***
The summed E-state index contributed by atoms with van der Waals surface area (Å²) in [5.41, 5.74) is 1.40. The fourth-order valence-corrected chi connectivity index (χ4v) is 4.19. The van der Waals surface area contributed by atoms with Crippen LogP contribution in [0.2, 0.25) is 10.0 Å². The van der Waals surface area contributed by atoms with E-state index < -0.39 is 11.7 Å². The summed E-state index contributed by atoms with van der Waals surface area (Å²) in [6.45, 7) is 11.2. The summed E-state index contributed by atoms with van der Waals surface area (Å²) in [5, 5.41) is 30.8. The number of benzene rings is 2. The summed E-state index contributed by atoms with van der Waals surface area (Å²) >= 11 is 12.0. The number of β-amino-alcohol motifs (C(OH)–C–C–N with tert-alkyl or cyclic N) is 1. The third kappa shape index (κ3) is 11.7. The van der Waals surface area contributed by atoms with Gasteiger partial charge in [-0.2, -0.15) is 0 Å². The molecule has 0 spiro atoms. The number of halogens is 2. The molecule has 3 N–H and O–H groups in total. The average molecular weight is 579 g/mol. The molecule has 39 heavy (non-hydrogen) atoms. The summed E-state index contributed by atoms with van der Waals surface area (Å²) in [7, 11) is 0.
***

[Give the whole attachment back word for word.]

The summed E-state index contributed by atoms with van der Waals surface area (Å²) in [5.41, 5.74) is 1.40. The fourth-order valence-corrected chi connectivity index (χ4v) is 4.19. The van der Waals surface area contributed by atoms with Crippen LogP contribution in [0.2, 0.25) is 10.0 Å². The van der Waals surface area contributed by atoms with E-state index < -0.39 is 11.7 Å². The summed E-state index contributed by atoms with van der Waals surface area (Å²) in [6.45, 7) is 11.2. The summed E-state index contributed by atoms with van der Waals surface area (Å²) in [5, 5.41) is 30.8. The number of benzene rings is 2. The summed E-state index contributed by atoms with van der Waals surface area (Å²) >= 11 is 12.0. The number of β-amino-alcohol motifs (C(OH)–C–C–N with tert-alkyl or cyclic N) is 1. The third kappa shape index (κ3) is 11.7. The van der Waals surface area contributed by atoms with Gasteiger partial charge in [-0.2, -0.15) is 0 Å². The molecule has 0 spiro atoms. The number of halogens is 2. The molecule has 3 N–H and O–H groups in total. The average molecular weight is 579 g/mol. The molecule has 39 heavy (non-hydrogen) atoms. The summed E-state index contributed by atoms with van der Waals surface area (Å²) in [7, 11) is 0.